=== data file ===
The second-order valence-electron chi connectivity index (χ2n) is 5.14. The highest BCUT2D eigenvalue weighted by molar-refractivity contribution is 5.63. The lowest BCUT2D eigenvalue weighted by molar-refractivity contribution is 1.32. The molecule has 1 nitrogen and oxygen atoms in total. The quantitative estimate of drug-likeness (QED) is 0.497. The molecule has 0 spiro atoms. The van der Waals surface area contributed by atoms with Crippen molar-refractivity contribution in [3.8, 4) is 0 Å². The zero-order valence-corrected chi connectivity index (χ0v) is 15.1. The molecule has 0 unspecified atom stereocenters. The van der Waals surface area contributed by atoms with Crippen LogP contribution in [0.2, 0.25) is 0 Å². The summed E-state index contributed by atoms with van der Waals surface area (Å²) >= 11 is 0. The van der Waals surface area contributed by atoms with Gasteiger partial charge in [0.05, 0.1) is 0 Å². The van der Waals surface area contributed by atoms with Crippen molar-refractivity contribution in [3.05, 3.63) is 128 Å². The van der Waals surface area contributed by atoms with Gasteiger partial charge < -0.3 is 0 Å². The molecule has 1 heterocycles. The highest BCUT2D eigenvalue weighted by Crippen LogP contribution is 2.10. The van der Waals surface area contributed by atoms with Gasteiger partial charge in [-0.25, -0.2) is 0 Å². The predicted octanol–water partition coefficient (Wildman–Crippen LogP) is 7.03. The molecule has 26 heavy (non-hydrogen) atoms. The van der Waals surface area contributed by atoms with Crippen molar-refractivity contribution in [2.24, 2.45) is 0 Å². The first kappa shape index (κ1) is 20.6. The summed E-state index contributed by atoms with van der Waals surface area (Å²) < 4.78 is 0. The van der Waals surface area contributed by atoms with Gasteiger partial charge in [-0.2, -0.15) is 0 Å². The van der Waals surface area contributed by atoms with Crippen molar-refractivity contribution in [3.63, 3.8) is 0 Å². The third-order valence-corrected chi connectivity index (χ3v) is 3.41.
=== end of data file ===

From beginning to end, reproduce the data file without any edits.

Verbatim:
The second-order valence-electron chi connectivity index (χ2n) is 5.14. The highest BCUT2D eigenvalue weighted by molar-refractivity contribution is 5.63. The lowest BCUT2D eigenvalue weighted by molar-refractivity contribution is 1.32. The molecule has 1 nitrogen and oxygen atoms in total. The quantitative estimate of drug-likeness (QED) is 0.497. The molecule has 0 spiro atoms. The van der Waals surface area contributed by atoms with Crippen molar-refractivity contribution in [3.8, 4) is 0 Å². The zero-order valence-corrected chi connectivity index (χ0v) is 15.1. The molecule has 0 unspecified atom stereocenters. The van der Waals surface area contributed by atoms with Crippen LogP contribution in [0.2, 0.25) is 0 Å². The summed E-state index contributed by atoms with van der Waals surface area (Å²) >= 11 is 0. The van der Waals surface area contributed by atoms with Gasteiger partial charge in [0.05, 0.1) is 0 Å². The van der Waals surface area contributed by atoms with Crippen molar-refractivity contribution in [3.05, 3.63) is 128 Å². The van der Waals surface area contributed by atoms with Gasteiger partial charge < -0.3 is 0 Å². The molecule has 1 heterocycles. The highest BCUT2D eigenvalue weighted by Crippen LogP contribution is 2.10. The van der Waals surface area contributed by atoms with Gasteiger partial charge in [-0.25, -0.2) is 0 Å². The predicted octanol–water partition coefficient (Wildman–Crippen LogP) is 7.03. The molecule has 26 heavy (non-hydrogen) atoms. The van der Waals surface area contributed by atoms with Crippen molar-refractivity contribution in [2.24, 2.45) is 0 Å². The first kappa shape index (κ1) is 20.6. The summed E-state index contributed by atoms with van der Waals surface area (Å²) < 4.78 is 0. The van der Waals surface area contributed by atoms with Gasteiger partial charge in [-0.2, -0.15) is 0 Å². The van der Waals surface area contributed by atoms with Crippen molar-refractivity contribution in [3.63, 3.8) is 0 Å². The third-order valence-corrected chi connectivity index (χ3v) is 3.41.